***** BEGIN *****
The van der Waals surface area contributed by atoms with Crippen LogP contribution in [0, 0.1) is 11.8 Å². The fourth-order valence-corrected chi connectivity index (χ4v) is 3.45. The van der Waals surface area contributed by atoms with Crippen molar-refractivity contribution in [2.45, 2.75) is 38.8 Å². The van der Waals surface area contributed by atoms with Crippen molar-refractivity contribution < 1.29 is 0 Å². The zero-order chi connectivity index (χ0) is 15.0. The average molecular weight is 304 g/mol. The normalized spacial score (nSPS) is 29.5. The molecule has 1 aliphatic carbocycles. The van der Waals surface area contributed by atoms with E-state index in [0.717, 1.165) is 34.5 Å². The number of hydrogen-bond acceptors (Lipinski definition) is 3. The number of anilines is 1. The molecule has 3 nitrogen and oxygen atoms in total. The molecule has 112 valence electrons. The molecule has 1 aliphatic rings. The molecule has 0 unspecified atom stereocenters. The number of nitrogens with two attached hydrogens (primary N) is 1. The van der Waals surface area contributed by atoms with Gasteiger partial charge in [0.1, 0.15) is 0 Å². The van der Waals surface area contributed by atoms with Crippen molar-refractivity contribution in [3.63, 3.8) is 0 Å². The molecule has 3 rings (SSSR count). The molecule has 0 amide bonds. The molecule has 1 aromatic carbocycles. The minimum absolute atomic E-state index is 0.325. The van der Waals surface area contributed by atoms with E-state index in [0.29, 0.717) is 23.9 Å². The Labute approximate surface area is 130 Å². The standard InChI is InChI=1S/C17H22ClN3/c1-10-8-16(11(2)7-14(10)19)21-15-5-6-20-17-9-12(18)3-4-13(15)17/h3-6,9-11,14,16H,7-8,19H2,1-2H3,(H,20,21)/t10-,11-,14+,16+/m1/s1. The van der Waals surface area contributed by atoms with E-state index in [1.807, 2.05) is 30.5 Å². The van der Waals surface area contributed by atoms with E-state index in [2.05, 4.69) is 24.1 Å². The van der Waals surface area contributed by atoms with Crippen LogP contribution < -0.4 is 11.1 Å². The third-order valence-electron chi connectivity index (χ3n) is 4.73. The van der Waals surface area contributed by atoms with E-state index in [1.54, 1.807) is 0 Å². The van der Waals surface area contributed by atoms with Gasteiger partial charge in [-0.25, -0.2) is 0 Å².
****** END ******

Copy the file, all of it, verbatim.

The van der Waals surface area contributed by atoms with Crippen LogP contribution in [0, 0.1) is 11.8 Å². The fourth-order valence-corrected chi connectivity index (χ4v) is 3.45. The van der Waals surface area contributed by atoms with Crippen molar-refractivity contribution in [2.45, 2.75) is 38.8 Å². The van der Waals surface area contributed by atoms with Crippen molar-refractivity contribution < 1.29 is 0 Å². The zero-order chi connectivity index (χ0) is 15.0. The average molecular weight is 304 g/mol. The normalized spacial score (nSPS) is 29.5. The molecule has 1 aliphatic carbocycles. The van der Waals surface area contributed by atoms with E-state index in [0.717, 1.165) is 34.5 Å². The number of hydrogen-bond acceptors (Lipinski definition) is 3. The number of anilines is 1. The molecule has 3 nitrogen and oxygen atoms in total. The molecule has 112 valence electrons. The molecule has 1 aliphatic rings. The molecule has 0 unspecified atom stereocenters. The number of nitrogens with two attached hydrogens (primary N) is 1. The van der Waals surface area contributed by atoms with Gasteiger partial charge in [0.1, 0.15) is 0 Å². The van der Waals surface area contributed by atoms with Crippen molar-refractivity contribution in [3.63, 3.8) is 0 Å². The molecule has 3 rings (SSSR count). The molecule has 0 amide bonds. The molecule has 1 aromatic carbocycles. The minimum absolute atomic E-state index is 0.325. The van der Waals surface area contributed by atoms with E-state index in [0.29, 0.717) is 23.9 Å². The Labute approximate surface area is 130 Å². The standard InChI is InChI=1S/C17H22ClN3/c1-10-8-16(11(2)7-14(10)19)21-15-5-6-20-17-9-12(18)3-4-13(15)17/h3-6,9-11,14,16H,7-8,19H2,1-2H3,(H,20,21)/t10-,11-,14+,16+/m1/s1. The van der Waals surface area contributed by atoms with E-state index in [1.807, 2.05) is 30.5 Å². The van der Waals surface area contributed by atoms with E-state index in [2.05, 4.69) is 24.1 Å². The van der Waals surface area contributed by atoms with Crippen LogP contribution < -0.4 is 11.1 Å². The third-order valence-electron chi connectivity index (χ3n) is 4.73. The van der Waals surface area contributed by atoms with E-state index in [1.54, 1.807) is 0 Å². The van der Waals surface area contributed by atoms with Gasteiger partial charge in [-0.25, -0.2) is 0 Å².